I

I have been considering
the ravens, who live
without worrying
and have no bins or barns

And have no reaping machines.
Yet they are fed well—their bodies
sleek, gloved in black silk.
With what a minor tempest

They startle and settle,
yet they are the poets of motion.
Like folk songs their wings wheel
and hover, careless

As falcons, I am their
anxious scribe, listening myself
into their coarse
cries, storing the separate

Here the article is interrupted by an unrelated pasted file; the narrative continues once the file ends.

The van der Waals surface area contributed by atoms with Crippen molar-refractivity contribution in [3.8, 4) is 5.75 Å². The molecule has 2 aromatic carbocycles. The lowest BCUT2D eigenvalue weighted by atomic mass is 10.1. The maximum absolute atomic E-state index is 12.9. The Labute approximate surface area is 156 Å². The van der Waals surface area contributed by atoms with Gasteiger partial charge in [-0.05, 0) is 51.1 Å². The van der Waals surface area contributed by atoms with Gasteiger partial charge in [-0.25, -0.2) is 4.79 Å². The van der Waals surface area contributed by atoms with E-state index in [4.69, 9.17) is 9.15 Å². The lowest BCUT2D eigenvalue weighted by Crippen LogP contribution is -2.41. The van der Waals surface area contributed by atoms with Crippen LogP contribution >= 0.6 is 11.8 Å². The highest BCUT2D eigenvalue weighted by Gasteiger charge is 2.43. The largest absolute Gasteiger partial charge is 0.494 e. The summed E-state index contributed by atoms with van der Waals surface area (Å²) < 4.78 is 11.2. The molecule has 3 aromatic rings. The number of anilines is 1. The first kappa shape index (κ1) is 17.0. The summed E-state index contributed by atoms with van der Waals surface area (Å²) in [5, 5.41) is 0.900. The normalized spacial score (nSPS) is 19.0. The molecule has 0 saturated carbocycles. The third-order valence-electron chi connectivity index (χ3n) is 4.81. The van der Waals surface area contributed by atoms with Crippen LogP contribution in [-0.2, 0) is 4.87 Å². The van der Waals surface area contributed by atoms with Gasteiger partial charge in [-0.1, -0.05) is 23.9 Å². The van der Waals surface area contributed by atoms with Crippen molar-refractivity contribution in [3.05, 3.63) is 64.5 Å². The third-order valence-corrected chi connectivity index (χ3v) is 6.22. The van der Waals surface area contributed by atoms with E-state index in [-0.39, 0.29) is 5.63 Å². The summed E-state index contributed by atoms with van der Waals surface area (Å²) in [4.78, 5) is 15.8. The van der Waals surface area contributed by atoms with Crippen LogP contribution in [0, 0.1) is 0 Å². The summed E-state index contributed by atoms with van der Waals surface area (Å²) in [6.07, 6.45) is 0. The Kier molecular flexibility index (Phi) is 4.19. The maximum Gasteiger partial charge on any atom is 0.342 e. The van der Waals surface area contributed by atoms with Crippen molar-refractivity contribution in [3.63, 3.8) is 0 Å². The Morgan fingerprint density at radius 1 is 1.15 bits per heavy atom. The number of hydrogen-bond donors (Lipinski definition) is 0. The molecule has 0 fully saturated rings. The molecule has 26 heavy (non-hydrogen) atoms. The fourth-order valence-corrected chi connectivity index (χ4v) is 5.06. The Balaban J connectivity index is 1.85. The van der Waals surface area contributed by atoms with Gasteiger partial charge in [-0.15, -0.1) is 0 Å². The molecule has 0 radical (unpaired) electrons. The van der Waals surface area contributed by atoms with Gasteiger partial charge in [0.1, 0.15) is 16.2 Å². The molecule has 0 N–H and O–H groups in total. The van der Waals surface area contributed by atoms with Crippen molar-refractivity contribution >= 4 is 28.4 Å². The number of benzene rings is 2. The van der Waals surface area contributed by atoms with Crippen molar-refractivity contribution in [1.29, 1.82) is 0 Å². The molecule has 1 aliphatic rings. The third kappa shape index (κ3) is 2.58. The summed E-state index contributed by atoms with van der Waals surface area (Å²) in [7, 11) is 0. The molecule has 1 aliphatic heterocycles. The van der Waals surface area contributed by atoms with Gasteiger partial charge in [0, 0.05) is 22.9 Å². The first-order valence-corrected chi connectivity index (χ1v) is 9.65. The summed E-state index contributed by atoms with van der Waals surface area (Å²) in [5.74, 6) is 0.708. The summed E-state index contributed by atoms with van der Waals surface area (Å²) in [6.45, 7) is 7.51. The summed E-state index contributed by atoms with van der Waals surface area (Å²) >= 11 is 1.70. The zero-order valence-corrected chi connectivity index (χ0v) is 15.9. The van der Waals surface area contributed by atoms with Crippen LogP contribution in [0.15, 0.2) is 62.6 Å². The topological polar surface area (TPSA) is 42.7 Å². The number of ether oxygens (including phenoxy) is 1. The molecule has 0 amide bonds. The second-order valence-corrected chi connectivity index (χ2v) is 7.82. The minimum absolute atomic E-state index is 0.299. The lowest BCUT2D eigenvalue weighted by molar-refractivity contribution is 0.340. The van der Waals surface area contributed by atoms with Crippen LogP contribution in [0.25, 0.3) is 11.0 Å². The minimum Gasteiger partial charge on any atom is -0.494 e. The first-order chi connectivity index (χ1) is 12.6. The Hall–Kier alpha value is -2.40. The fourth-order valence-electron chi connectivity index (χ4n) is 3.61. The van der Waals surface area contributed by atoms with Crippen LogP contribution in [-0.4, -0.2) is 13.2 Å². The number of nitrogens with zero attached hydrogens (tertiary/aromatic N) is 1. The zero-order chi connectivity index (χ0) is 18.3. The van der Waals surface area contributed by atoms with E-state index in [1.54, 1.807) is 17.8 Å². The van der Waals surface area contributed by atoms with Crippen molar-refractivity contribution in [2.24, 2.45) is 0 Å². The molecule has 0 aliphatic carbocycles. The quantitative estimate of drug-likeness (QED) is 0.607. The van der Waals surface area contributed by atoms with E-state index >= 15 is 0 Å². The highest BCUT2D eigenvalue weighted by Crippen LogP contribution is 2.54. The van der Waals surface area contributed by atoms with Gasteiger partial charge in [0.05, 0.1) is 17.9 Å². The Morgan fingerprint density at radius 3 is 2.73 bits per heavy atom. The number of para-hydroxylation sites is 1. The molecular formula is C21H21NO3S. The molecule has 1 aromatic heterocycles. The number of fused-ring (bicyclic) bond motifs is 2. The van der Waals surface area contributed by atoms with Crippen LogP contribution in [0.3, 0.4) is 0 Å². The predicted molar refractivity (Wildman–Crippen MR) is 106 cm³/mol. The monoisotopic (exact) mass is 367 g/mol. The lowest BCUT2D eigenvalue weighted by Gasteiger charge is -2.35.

Notes in small black spaces
at the back of my skull,
God, if I were a bird I think
I would stop worrying!

Enough to wear, to eat. And one
more hour of life is, you say,
not worth the care. So, I’m
a bird. Nested in down.

I think I will float in a
dream of flight all night,
waking at the gold call of the sun
from the world’s lip.

II

St. Francis could name me
his small sister.
He wasn’t a bird either
but he would know how to fold

His hands around my minor
warmth, then toss me, his arms
splayed, and let the air
catch me easy as feathers.

Watching ravens rise to God,
black steps moving on gold
ladders, gave him enough wonder
it took all his life

To exult in. His praise
escaped often to heaven, his eyes
following. Eventually he himself
learned to fly, lifted by birds.

Luci Shaw